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Perspectives on the Relative Resurgence of Mumps in the United States

Am J Dis Child. 1988;142(10):1021. doi:10.1001/archpedi.1988.02150100015005.
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Sir.—In the May 1988 issue of AJDC, Cochi et al1 described the problem of mumps resurgence in the United States, due to a relatively underimmunized cohort of children born between 1967 and 1977. This cohort has been developing mumps at an older median age than children in the prevaccine days. It is regrettable that this problem was allowed to develop, because it was predictable and could have been attacked at less expense when the children were much younger and easily identifiable as being susceptible.2,3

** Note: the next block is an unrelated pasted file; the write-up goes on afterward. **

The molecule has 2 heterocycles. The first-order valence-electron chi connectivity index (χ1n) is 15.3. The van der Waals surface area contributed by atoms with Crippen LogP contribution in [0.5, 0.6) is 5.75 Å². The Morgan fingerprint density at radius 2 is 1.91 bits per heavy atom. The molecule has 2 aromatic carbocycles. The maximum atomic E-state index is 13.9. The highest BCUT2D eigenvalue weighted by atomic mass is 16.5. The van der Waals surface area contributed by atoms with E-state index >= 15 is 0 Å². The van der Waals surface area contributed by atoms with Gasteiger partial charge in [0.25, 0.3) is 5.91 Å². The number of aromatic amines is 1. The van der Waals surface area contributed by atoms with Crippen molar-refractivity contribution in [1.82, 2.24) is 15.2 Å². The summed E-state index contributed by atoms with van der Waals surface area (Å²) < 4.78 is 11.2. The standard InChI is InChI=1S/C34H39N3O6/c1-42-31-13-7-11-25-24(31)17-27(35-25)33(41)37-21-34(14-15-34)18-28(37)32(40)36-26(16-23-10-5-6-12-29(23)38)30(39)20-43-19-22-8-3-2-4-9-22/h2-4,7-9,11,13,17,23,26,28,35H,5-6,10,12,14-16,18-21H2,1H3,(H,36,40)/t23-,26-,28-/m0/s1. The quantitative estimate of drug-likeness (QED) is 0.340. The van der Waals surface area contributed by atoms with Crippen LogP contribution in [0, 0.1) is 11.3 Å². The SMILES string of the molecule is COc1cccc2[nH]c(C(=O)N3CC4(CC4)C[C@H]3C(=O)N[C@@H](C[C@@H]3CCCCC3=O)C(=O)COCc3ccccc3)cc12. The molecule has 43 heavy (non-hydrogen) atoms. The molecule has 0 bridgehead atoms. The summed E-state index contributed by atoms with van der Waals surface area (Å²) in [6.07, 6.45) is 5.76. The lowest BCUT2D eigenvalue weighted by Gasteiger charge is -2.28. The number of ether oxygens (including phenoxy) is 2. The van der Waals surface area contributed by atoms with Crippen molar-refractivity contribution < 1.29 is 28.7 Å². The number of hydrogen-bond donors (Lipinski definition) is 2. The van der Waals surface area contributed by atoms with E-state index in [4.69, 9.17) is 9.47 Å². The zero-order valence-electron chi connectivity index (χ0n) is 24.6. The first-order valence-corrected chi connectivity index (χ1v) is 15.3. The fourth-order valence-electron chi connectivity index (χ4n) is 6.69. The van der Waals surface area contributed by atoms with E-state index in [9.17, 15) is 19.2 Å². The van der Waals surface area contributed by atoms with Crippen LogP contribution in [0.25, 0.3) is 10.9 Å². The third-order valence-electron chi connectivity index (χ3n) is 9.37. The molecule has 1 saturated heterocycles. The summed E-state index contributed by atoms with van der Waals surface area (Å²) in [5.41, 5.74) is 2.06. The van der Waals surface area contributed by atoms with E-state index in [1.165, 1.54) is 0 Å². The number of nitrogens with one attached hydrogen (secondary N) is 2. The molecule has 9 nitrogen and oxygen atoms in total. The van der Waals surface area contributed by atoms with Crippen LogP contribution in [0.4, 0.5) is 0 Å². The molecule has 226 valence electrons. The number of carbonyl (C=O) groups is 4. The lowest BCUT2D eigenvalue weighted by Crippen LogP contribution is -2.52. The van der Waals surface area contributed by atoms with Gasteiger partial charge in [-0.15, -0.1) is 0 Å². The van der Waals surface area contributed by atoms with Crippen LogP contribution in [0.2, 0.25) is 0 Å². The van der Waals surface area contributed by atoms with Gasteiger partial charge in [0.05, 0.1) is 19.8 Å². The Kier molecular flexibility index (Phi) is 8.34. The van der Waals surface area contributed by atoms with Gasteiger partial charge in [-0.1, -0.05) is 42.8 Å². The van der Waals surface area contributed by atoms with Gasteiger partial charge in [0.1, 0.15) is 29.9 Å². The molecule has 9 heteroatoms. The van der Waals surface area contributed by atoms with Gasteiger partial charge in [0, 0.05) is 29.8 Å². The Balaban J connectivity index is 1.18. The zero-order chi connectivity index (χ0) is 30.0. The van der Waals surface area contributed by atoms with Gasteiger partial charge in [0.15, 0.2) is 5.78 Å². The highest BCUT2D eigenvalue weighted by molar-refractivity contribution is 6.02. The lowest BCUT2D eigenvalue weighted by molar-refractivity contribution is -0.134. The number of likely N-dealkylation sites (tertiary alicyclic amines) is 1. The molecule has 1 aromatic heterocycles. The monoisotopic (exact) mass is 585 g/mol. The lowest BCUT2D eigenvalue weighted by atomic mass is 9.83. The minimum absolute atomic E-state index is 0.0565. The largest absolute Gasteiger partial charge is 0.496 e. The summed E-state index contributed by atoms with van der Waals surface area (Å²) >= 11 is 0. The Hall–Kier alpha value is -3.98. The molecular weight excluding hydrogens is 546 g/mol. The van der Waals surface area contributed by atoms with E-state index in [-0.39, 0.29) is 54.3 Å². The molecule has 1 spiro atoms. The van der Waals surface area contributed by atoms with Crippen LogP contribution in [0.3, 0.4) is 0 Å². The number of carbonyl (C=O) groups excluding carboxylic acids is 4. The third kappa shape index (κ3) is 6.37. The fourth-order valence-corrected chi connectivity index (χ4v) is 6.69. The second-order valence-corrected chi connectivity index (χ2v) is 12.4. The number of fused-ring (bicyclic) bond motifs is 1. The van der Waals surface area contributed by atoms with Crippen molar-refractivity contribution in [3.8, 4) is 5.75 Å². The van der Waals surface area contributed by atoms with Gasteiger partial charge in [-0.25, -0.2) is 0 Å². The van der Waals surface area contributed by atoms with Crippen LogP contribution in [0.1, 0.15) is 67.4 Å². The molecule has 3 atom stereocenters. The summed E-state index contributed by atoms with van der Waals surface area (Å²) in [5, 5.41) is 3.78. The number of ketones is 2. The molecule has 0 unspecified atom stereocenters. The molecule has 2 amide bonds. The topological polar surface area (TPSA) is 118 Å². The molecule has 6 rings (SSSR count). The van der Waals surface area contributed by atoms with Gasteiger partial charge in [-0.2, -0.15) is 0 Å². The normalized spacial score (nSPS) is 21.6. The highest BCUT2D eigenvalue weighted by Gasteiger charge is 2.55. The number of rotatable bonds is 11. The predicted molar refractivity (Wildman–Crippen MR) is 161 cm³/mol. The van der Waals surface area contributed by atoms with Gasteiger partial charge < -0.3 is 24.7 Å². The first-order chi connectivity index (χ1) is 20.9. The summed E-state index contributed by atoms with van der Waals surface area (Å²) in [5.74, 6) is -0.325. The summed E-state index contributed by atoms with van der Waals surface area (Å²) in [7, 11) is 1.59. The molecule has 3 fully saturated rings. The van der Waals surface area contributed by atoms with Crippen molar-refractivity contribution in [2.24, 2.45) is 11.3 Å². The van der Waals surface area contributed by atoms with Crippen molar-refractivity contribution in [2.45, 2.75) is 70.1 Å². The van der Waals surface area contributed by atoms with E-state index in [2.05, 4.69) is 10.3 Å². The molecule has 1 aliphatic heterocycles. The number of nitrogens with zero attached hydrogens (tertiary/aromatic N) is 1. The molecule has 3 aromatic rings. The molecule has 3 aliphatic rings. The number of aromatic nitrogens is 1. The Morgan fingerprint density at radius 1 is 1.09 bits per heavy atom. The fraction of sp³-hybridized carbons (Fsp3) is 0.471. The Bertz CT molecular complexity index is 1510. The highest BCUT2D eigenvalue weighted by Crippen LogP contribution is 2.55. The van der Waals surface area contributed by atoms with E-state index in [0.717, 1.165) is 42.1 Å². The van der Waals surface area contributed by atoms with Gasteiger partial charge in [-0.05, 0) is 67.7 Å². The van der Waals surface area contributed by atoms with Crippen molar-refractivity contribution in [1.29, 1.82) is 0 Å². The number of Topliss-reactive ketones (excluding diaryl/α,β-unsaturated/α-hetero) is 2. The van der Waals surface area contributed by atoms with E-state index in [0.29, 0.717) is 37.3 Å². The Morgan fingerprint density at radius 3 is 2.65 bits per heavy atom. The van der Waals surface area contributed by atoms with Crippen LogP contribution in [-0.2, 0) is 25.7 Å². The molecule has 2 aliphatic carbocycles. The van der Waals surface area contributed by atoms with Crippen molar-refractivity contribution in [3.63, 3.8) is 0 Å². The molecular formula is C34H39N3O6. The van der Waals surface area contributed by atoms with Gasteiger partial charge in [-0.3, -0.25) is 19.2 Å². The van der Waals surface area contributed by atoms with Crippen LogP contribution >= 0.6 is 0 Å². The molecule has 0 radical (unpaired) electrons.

Mumps is a disease subject to eradication. It is not highly contagious and has no animal reservoir. Mumps vaccine should have been provided by Centers for Disease Control, Atlanta, through its vaccine assistance program for low-income children in the early 1970s when it became apparent that the vaccine was being used widely by private health care providers for their patients and that this


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